Up-sloping Lot: A substantial “Bird’s Eye” view may be part of the allure for this kind of lot. Many of these homes have a reverse floorplan where the main living areas and kitchen are on the second story. People and cars from the street below can not see in through the windows very well. An up-sloping lot means an up-sloping driveway. If the driveway is facing south, southwest or west it will get maximum sun and help melt away the snow in winter. An up-sloping lot often mean stairs up to the house. Be prepared to deal with hauling those groceries up a flight or two. Exterior activities on the property can be limited do to the severity of the slope.
Down-sloping Lot: Once again magnificent views can be obtained from these kinds of lots. These properties can have a level driveway right into the garage. Once again, the reverse floorplan is popular. Great rooms and the master bedroom can be located on the top floor and the lower level may have a walkout feature to the backyard. The severity of the slope can limit outdoor activities.
Level Lots: If stairs are out of the question, outdoor activities are important and easy entry into and out of the garage are important to you, then a level or gentle sloping lot may be desirable. If the lot is heavily treed expect to be challenged in the natural ambient light category.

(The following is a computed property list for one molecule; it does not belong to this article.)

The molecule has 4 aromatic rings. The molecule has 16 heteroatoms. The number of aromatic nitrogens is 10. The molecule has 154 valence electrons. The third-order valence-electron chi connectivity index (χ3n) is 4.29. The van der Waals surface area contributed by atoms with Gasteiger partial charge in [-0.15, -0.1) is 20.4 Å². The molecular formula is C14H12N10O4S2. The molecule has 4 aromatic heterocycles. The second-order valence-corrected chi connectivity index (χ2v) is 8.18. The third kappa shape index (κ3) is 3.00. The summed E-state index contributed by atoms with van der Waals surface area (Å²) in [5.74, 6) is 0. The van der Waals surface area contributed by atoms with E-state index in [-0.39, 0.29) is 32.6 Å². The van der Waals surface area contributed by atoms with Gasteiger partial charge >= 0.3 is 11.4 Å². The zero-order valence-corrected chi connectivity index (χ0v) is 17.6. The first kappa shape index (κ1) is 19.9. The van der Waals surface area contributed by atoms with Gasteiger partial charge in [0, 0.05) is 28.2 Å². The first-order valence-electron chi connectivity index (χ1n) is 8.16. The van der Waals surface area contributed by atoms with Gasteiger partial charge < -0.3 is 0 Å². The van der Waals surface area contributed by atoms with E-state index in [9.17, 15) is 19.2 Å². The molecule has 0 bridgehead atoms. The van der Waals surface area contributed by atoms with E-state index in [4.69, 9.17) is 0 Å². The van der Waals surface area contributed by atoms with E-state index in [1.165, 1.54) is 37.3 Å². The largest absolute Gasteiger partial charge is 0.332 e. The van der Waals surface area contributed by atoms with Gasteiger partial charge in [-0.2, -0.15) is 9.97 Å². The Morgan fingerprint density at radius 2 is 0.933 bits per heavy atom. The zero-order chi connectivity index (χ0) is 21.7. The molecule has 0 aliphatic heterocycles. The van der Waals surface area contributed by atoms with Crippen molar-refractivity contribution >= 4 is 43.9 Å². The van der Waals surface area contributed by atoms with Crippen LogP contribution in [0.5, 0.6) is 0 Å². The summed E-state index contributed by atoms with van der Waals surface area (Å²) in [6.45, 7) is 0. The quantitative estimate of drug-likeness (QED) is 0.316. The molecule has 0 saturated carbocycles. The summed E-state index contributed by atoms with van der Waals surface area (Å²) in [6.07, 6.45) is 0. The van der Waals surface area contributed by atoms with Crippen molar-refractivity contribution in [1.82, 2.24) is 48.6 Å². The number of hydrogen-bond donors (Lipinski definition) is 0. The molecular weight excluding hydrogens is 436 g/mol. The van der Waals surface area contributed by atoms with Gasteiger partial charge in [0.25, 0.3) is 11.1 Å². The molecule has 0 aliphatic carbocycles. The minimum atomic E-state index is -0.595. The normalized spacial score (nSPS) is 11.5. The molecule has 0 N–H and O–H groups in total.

Snow Shedding: In the winter the mountains can get a LOT of snow. Therefore think about how the snow- melt is going to effect your enjoyment of the home. Does the roof shed right onto the driveway? How about the entry? Will you need to board up the lower windows on the north side of the house? In the Sierra Nevada it typically will freeze at night and thaw during the day. If you have an asphalt roof you will get the perpetual drip from the roof eve and then that water will freeze on the ground at night. Asphalt roofs tend to hold the snow. If it is a metal roof, the snow tends to continually shed or creep down. Sometimes a metal roof will literally avalanche creating a dangerous situation if it is releasing onto a walkway, deck or driveway. If you are buying in the summer, don’t forget to consider snow-shedding issues.